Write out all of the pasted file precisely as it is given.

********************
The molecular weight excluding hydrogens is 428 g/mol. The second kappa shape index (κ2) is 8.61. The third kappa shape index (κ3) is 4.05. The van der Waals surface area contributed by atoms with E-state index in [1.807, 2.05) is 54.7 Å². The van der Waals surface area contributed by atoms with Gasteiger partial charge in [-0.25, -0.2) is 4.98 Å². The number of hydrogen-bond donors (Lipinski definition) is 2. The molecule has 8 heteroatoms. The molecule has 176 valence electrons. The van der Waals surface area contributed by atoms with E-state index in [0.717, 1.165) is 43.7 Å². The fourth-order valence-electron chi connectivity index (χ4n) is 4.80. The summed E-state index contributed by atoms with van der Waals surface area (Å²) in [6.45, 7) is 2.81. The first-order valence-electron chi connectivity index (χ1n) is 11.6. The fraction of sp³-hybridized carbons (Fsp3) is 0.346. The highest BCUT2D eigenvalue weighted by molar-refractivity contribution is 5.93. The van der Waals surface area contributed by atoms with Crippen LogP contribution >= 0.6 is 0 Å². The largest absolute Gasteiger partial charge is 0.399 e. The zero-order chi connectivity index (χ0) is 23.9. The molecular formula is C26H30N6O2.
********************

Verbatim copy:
The molecular weight excluding hydrogens is 428 g/mol. The second kappa shape index (κ2) is 8.61. The third kappa shape index (κ3) is 4.05. The van der Waals surface area contributed by atoms with E-state index in [1.807, 2.05) is 54.7 Å². The van der Waals surface area contributed by atoms with Gasteiger partial charge in [-0.25, -0.2) is 4.98 Å². The number of hydrogen-bond donors (Lipinski definition) is 2. The molecule has 8 heteroatoms. The molecule has 176 valence electrons. The van der Waals surface area contributed by atoms with E-state index in [0.717, 1.165) is 43.7 Å². The fourth-order valence-electron chi connectivity index (χ4n) is 4.80. The summed E-state index contributed by atoms with van der Waals surface area (Å²) in [6.45, 7) is 2.81. The first-order valence-electron chi connectivity index (χ1n) is 11.6. The fraction of sp³-hybridized carbons (Fsp3) is 0.346. The highest BCUT2D eigenvalue weighted by molar-refractivity contribution is 5.93. The van der Waals surface area contributed by atoms with Crippen LogP contribution >= 0.6 is 0 Å². The largest absolute Gasteiger partial charge is 0.399 e. The zero-order chi connectivity index (χ0) is 23.9. The molecular formula is C26H30N6O2.